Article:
Britain’s bored imperialists

From the viceroys of India drowning in tedious paperwork to soldiers with no one to fight, Jeffrey Auerbach describes the ennui that gripped Britons on the frontline of empire in the 19th century

British soldiers while away the hours in a photograph captioned

The British empire was the largest in the history of the world – one on which the sun never set. It was also a place of widespread and at times crushing monotony, as the empire grew larger and more bureaucratic with fewer opportunities to discover the unknown or interact with indigenous people.

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Not everyone found the empire boring, nor was it boring all the time. It would also be a stretch to suggest that the millions of people over whom the British ruled found the empire boring, although the novelist Jamaica Kincaid claimed in A Small Place (1988), her moving portrait of postcolonial Antigua, that: “Every native everywhere lives a life of overwhelming and crushing banality and boredom.” Still, the Aboriginal experience with British settlers was a story of great violence and hardship, and for many Indians and Africans the empire was devastating and dehumanising.

For the British, however, boredom was increasingly how they experienced the empire, whether it was the Marquess of Hastings complaining that his journey up the Ganges in 1815 was “extremely tedious”, to gold diggers in Australia who groused about “the monotony of bush life”. These feelings of boredom had very real consequences, from soldiers who succumbed to alcoholism, to émigrés who returned home, to officials who quit the imperial service. The early empire may have been about wonder and marvel but, as the following eight examples prove, the 19th-century empire was far less exciting.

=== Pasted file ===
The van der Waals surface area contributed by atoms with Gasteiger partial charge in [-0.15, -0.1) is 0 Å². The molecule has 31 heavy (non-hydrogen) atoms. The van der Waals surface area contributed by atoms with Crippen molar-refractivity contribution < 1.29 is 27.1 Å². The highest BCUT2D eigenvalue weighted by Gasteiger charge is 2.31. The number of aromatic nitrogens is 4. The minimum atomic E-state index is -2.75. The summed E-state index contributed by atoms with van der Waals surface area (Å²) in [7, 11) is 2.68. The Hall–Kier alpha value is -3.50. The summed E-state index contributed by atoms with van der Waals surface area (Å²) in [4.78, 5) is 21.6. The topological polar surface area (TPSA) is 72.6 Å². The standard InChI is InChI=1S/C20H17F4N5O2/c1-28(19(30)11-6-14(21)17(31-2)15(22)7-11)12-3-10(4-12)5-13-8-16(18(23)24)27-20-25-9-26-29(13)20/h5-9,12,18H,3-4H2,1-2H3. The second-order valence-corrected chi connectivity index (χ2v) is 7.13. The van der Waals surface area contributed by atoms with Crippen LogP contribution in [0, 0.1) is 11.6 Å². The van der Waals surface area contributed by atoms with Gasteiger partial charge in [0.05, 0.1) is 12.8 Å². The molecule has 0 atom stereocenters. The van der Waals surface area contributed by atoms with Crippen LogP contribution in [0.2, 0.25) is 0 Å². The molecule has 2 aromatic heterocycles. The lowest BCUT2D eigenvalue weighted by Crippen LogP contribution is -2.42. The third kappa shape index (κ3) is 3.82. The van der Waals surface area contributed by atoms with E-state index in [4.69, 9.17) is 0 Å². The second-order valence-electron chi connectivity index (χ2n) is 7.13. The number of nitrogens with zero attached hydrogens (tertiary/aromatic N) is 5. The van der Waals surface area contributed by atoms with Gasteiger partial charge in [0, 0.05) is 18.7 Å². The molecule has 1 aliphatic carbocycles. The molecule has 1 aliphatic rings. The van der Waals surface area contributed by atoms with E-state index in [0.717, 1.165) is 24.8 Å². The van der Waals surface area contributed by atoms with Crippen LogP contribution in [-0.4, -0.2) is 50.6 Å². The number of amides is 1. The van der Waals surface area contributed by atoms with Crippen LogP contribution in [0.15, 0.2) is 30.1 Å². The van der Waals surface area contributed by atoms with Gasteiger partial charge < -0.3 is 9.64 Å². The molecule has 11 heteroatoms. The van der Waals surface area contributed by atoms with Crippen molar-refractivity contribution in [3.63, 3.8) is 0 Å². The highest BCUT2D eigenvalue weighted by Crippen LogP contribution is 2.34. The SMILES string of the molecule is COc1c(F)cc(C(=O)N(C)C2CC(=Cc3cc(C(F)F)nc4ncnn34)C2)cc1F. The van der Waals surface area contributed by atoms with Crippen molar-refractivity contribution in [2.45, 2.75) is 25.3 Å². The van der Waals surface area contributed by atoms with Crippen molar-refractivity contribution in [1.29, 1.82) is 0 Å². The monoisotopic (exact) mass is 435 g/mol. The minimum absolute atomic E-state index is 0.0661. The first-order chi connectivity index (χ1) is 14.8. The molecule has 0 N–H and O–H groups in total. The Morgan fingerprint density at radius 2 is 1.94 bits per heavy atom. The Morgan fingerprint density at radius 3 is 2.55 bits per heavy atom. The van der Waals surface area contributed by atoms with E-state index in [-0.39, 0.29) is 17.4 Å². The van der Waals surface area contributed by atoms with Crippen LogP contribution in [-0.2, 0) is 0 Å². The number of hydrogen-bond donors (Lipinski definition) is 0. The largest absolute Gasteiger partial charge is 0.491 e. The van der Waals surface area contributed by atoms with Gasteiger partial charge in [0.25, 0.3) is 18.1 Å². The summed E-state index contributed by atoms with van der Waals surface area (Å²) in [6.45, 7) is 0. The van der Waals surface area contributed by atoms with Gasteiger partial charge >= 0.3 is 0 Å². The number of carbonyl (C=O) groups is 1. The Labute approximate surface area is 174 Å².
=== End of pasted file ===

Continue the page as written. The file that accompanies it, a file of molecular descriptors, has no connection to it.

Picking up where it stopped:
OCEAN TRAVEL: Tedium on the high seas

Throughout the 18th century, voyages to India were exciting and at times harrowing. Ships were small; navigation was primitive; the risk of being shipwrecked was constant; and rations were limited, necessitating stops at islands like St Helena for fresh water and to enjoy some sightseeing. By the mid-19th century, however, as ships took on paying passengers who were not involved in work onboard, attitudes had shifted. As Henry Keene declared in 1897, looking back on his years in the East India Company: “Nothing can be duller than a long sea-voyage.”

Fanny Parkes, who sailed to India in 1822, felt the same way. Although she was bursting with enthusiasm when her voyage began, her ship was soon mired in a “a dead calm”. She pleaded: “Give me any day a storm and a half in preference! It was so miserable.” Near the Cape, she saw some whales, but was “disappointed” by their small size. The Indian Ocean brought terrible heat, and they were again becalmed, this time for 18 days. Despite her best efforts, there was no avoiding “the tedium of the voyage”.

The journey to Australia was even more arduous, lasting 120 days. The Great Circle Route (around the Cape of Good Hope and across the Southern Ocean), mapped out in the 1840s, shortened the voyage by a month, but required passengers to sail out of sight of land almost the entire time. It was “Monotonous in the extreme”, one emigrant grumbled in 1864. Although steamships would quicken the journey, during the middle decades of the 19th century numerous passengers complained that they had “nothing to do”.